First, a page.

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I just happened to run across your post. I had also just posted tonight earlier. What caught my eye was the what you had written about yourself & conditions, at the bottom of your post. I thought, wow, you have really dealt with a lot. Then, when I read the body and subject of the post itself, my heart just went out to you. You may be feeling down, obviously, and for good reason, but you are definitely an upbeat type person. Rereading thru your post, you are a real encouragement and fighter! Yes, there are times when everything looks bleak but sometimes when the attitude stays up, sometimes things turn out better than expected, or if not, then the trials we have are at least easier to bear and for others around us to bear. I was diagnosed with MS 22 years ago. I had actually had it since I was a child, but just never had an attack that caused enough damage that it could be diagnosed before that. I was told all of the fears of wheelchairs, how I would age so much faster, have a shorter lifespan, etc. I really gave up on myself for a while but then I got upset and decided I was thru with living like a sick person. So, I have been a happy, healthy person with MS for the last 20 years. Educating myself with what I needed to know to deal and recognize the problems I was having really helped. But now, at age 57, I don't look like the 87 year old I was told I would look like. I enjoy life and I want to continue to enjoy every minute of it. I square dance with people in their 80s that have much more life than many people I know that are in their 40s. It is all in their attitude. It is good to see you reaching out for information. I also was at a point where I was holding my own. Then some extreme stress kicked in and I had a major MS attack. Now a bunch of other things hitting at once. But we can't give up. You encouraged me. We just keep learning and helping each other and really living life. Thru it all, we'll all keep cheering each other along. Everyone can do more when they are being cheered on. Keep posting on how you are doing and what you find out. Your good attitude will no doubt help others along the way like it did me tonight!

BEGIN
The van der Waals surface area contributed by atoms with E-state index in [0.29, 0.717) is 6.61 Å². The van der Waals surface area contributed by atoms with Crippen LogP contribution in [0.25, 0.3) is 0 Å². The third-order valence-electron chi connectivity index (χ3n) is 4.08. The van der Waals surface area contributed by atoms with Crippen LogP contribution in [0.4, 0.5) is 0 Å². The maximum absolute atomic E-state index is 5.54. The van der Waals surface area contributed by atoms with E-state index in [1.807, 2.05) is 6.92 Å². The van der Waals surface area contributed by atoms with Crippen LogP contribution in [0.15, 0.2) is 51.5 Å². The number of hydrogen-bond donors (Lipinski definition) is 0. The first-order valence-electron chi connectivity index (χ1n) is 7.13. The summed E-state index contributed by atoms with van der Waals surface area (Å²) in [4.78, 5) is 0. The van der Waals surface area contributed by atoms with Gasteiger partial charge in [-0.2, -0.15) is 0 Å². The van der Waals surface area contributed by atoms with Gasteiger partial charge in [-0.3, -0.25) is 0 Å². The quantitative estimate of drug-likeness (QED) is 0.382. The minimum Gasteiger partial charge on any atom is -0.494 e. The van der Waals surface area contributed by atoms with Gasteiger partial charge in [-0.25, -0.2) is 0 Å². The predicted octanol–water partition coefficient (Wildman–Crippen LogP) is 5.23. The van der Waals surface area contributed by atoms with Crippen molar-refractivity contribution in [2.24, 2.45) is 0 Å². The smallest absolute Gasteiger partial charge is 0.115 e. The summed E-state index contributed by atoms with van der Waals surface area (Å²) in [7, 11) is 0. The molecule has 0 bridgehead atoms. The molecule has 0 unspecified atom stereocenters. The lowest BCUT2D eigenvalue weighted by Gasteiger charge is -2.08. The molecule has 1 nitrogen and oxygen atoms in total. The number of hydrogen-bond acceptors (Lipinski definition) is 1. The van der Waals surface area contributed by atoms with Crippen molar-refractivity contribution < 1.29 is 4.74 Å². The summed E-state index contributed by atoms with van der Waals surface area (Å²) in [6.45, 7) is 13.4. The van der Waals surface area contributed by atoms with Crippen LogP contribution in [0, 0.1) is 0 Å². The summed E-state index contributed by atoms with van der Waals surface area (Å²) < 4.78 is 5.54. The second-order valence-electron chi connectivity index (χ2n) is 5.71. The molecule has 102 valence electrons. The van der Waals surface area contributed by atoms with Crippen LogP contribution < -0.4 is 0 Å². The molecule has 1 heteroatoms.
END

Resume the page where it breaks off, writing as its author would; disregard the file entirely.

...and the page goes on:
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Fabry is a new one for me so I will google to learn a bit more about it. You have been such a contributor especially in my early days with my own problems! One more hurdle but eventually the hurdles must end or at least get lower in height - hopefully not at 71. Another condition to add to my/our "chicken or egg - which came first" (ie what is the underlying cause vs symptoms). Thinking of you.

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Don't know if Fabry has any connection to celiac. Received my tests back and I have borderline results and because of the symptoms I have been displaying I am being sent to a genetic clinic for further testing. Fabry is a genetic disease that lacks proper enzymes to break down fats in the body like it should. These fats build up in the body and cause brain damage, kidney failure, strokes, and nerve damage. This was not easy news to receive as I had been doing so much better on my no grain, no sugar diet. I am trying to focus on the positive and realize that there are things docs can do about this to help. I guess what gets me is knowing that it is systemic but that doesn't mean that something won't get me first. The average life span for someone who is diagnosed in childhood is 41, average life span for someone who has older age onset like myself possibly, is 74, so that is not bad. We me luck guys, I could REALLY use the support right now!